The three-tiered idea
To solve this enigma of overproducing content, Robert shares the “three-tiered idea” for marketers. “Approach thought leadership by implementing a three-tiered segmentation strategy that helps understand customer intent better,” says Robert. Meet your customer intent and values by segmenting your content based on these three parameters:
- Is it visionary?
- Is it the implication of that vision?
- Is it a “how-to”?
Founder, The Content Advisory
The big rock strategy
Having conducted many content audits, Robert observed that overproducing content is common across different organizations. The reason lies in the fact that all departments tend to request assets from marketing.
“Our first inclination is to say, I need an eBook, I need a white paper, I need an email, I need one sheet – whatever the container might be,” says Robert. “But we need to reverse that thinking and start with looking at the big rock story.”
Businesses spend significant time developing the right messaging about their brands, so sales teams usually know how to deliver a value proposition. But they don’t spend enough time creating a thought leadership story. Robert suggests that businesses should consider developing messaging around their big rock story so that sales can bring context and expertise to every customer conversation.
“We can get so much more bang for our buck if we help our salespeople appear to be experts in the topic that they’re talking about. Or, at least, not appear as if they don’t know what they’re talking about,” he adds.
The myth of the empowered buyer
In the current B2B landscape, too many companies focus on “why change” instead of creating a content strategy that facilitates that change.
Robert notes how thought leaders are so wrapped up in the idea of data, numbers, and research that there’s no empathy in the content produced. This has resulted in a buying problem, making the purchasing process too complex.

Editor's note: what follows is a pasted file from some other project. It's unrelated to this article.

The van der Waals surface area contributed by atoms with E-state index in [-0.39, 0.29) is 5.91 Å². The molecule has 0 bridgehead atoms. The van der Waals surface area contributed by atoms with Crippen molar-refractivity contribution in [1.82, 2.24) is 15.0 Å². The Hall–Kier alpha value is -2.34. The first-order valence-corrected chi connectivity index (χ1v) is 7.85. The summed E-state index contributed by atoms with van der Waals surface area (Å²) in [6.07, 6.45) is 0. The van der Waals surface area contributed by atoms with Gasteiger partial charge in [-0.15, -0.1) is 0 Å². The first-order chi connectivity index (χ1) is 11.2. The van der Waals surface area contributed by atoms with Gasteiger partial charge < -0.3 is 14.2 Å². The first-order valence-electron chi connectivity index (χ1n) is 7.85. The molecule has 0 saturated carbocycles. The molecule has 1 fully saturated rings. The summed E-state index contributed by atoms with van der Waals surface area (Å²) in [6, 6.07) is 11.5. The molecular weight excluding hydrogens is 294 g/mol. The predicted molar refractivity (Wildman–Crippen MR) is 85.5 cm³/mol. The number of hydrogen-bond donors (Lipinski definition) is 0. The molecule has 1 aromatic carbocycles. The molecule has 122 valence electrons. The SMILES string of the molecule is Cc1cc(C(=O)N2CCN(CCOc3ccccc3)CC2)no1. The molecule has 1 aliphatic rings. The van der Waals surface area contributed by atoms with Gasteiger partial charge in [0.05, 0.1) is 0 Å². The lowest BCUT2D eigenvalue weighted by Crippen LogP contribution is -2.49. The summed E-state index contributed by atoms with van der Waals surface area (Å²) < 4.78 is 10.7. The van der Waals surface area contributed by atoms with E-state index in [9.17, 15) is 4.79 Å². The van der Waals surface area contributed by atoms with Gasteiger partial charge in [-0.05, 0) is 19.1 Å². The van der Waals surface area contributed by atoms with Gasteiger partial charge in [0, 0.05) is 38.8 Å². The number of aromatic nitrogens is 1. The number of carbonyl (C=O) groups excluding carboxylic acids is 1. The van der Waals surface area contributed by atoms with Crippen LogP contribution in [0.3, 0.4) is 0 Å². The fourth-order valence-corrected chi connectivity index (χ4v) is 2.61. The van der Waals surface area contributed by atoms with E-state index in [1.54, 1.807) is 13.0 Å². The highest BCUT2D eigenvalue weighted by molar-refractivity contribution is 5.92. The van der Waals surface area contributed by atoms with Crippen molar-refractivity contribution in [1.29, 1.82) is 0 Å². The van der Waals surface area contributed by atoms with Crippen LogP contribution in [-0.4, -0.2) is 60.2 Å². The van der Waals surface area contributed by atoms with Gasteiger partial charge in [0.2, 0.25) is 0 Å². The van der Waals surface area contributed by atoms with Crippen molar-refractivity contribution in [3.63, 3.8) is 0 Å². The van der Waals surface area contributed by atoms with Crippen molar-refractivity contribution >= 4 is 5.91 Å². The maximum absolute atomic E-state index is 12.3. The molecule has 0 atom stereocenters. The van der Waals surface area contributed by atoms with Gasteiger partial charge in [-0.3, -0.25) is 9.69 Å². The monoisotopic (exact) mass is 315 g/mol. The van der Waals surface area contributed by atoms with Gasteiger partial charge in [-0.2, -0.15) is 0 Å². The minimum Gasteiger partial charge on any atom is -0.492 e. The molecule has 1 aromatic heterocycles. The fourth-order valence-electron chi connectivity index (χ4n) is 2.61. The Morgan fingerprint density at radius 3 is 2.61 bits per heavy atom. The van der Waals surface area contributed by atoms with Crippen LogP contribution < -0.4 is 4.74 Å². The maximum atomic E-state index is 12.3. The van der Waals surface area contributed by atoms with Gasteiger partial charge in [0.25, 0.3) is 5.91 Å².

“Buyers look for human connection. There’s a huge opportunity to provide empathetic content that delivers value at scale. It will transform your salespeople from content distribution systems to subject matter experts.”
Founder, The Content Advisory
We assume buyers are more content because of the volume of readily available information, enabling intensive research before ever engaging with sales. But the truth is, Robert suggests they don’t want to become subject matter experts or do that much research. So you can deliver all kinds of data-driven solutions on “why” they should change, or you can actually help them change and make informed decisions.
“When you actively assist people in achieving their desired changes and facilitate what they’re seeking, they will be more appreciative of your efforts. You will sell more as they will be willing to buy more from you,” says Robert.
Other learnings from Robert in this episode
Here are some other takeaways from episode 8 of GTM Innovators:
- How to take a research-based approach to gated content and collect customer insights
- The role of martech in content strategy and execution
Catch the full episode on YouTube to hear more from Robert. Subscribe to the GTM Innovators podcast for insightful conversations with GTM experts – available on Spotify, Apple Podcasts, iHeartRadio, Amazon Music, and more.